Purple laccarias are a mushroom I see on occasion. I have a couple different patches where I might see them during the late summer or early fall, but the patches can’t really be depended on to produce, and that’s ok. Don’t get me wrong, Laccaria’s are edible, beautiful, and completely fine to gather for the table, but the yield of what you get that’s edible is relatively poor. 99% of the time you’re going to want to throw away their stem and just cook the caps, since the stem is stringy and tough.
I find these growing in the fall when chickens and hens are fruiting, since they seem to like areas with white oak like chanterelles, and plenty of other mushrooms. Sometimes dozens, sometimes one or two, but they are easy to instantly identify with their whitish-cream cap and dark purple to light purple gills and of course, their very fibrous stem.
Unfortunately, these will lose their purple color no matter what when you cook them. You could treat these just like any mushrooms from the store, with the exception of eating their stem, as it is rather hard and tough. They have a pleasant mushroomy flavor, but aren’t anything crazy. Fine to add to a soup or stew, or casserole or a mix of other fall mushrooms. They are fun to find though, as is anything so colorful during the witching hour between fall colors and the onset of snow here in the Midwest.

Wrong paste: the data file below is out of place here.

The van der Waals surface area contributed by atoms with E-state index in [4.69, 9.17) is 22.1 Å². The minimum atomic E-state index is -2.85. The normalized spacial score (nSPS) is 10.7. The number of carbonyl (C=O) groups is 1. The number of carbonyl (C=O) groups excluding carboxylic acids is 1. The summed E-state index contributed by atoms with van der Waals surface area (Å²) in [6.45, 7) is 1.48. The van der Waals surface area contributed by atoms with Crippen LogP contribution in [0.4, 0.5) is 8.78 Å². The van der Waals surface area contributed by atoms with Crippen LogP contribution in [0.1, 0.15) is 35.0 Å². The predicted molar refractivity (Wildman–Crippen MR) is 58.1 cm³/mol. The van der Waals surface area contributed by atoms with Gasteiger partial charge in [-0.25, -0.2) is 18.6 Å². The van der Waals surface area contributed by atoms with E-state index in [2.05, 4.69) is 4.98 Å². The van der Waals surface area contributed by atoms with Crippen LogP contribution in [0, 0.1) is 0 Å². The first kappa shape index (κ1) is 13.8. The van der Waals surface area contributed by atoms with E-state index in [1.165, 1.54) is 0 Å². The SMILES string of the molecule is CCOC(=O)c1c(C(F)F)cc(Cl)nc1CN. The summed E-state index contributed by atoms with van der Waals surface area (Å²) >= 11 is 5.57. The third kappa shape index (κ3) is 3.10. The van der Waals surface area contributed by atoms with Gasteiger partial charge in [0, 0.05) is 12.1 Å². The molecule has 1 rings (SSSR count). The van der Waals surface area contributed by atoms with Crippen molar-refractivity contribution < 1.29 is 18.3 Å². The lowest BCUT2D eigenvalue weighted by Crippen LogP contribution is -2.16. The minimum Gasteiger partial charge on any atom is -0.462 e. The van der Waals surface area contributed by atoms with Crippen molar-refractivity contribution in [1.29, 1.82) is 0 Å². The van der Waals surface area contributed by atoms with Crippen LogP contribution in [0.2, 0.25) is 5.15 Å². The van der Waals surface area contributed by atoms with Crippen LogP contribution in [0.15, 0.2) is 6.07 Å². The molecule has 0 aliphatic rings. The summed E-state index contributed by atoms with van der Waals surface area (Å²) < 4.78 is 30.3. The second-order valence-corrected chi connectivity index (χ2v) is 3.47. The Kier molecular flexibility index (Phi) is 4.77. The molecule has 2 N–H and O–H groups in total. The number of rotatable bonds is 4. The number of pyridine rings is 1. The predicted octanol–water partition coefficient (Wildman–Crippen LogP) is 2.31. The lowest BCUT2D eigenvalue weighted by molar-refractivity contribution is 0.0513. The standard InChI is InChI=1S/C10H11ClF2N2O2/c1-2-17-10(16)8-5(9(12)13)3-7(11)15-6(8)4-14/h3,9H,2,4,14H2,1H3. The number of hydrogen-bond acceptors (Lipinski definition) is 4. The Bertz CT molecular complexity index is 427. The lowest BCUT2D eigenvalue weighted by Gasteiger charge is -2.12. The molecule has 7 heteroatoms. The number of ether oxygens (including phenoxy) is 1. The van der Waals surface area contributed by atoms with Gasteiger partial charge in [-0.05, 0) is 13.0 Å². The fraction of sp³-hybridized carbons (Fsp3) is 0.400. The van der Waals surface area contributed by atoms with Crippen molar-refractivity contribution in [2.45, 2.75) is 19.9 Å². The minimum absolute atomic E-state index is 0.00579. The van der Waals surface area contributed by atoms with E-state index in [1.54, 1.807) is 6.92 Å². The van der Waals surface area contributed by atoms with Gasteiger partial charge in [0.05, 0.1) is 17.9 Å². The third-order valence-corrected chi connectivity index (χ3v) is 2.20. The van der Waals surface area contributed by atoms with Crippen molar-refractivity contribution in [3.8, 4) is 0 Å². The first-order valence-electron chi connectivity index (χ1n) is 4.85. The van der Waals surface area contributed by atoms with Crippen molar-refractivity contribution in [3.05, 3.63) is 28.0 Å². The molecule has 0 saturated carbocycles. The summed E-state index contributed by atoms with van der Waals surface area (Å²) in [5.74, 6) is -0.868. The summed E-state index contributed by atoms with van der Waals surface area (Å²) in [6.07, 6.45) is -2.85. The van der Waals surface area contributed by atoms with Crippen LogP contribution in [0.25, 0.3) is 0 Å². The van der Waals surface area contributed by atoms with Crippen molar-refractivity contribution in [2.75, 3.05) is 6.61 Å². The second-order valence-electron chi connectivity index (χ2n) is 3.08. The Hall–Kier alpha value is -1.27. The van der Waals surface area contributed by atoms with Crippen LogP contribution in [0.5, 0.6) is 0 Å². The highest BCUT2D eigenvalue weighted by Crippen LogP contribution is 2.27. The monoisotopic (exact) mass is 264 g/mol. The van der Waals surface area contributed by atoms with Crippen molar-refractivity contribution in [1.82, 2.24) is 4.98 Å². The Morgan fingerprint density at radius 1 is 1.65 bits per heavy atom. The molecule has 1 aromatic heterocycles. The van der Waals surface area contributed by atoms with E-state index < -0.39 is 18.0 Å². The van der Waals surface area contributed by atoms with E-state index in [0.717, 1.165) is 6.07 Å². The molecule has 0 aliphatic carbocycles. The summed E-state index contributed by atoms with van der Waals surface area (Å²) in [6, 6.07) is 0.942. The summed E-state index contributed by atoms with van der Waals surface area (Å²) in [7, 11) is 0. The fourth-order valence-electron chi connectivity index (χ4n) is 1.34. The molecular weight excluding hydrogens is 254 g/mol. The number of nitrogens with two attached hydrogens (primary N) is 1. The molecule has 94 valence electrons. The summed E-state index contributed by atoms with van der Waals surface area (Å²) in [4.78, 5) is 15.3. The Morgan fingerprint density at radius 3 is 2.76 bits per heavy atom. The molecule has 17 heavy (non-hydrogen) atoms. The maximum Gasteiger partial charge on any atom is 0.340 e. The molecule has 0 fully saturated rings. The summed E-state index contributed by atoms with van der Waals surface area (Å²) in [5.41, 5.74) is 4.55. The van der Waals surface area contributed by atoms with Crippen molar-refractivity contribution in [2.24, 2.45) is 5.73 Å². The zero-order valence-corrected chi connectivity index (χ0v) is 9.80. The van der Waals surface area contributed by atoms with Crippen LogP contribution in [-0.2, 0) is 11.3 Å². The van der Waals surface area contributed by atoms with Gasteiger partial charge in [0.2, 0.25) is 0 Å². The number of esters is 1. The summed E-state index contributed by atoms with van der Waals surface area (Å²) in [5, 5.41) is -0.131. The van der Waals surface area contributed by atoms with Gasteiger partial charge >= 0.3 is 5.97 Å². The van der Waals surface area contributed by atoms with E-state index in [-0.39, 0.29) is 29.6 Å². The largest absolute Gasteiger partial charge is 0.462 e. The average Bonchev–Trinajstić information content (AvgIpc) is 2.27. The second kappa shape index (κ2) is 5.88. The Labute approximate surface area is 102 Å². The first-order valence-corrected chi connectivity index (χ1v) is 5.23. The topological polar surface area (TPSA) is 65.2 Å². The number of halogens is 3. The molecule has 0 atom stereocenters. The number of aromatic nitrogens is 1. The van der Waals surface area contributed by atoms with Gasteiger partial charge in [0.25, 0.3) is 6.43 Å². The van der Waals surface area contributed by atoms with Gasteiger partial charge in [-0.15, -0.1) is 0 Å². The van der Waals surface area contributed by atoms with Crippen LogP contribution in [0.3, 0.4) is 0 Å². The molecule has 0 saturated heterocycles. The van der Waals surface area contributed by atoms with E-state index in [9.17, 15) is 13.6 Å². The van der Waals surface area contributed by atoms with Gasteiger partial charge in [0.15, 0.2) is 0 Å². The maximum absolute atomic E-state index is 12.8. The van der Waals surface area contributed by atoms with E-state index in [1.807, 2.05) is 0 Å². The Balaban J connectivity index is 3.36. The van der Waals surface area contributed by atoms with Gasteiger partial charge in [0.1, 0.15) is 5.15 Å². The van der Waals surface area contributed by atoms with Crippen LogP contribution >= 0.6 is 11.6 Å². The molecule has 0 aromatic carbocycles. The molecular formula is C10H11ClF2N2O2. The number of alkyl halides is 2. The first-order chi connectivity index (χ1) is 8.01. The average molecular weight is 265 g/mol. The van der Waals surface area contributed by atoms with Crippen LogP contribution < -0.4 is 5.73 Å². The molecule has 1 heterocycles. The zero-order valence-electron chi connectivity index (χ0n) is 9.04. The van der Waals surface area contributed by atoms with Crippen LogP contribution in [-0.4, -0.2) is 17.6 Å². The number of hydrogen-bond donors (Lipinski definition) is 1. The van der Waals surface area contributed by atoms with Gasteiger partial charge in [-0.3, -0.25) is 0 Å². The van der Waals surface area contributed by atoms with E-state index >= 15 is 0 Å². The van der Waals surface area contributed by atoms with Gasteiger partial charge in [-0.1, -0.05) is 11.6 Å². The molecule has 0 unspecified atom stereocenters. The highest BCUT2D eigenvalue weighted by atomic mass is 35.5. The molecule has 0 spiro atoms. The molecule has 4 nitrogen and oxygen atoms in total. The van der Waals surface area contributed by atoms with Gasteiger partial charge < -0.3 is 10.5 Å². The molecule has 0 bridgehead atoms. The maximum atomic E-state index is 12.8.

They are great candidates for slicing thinly and drying. They can also be pickled, cooked or sauteed and frozen.
Here’s some great ways to use these, like I mentioned, I enjoy them occasionally in a blend of mushrooms. The wild mushrooms with garlic and parsley, and with breadcrumbs and chili would be a great place to start.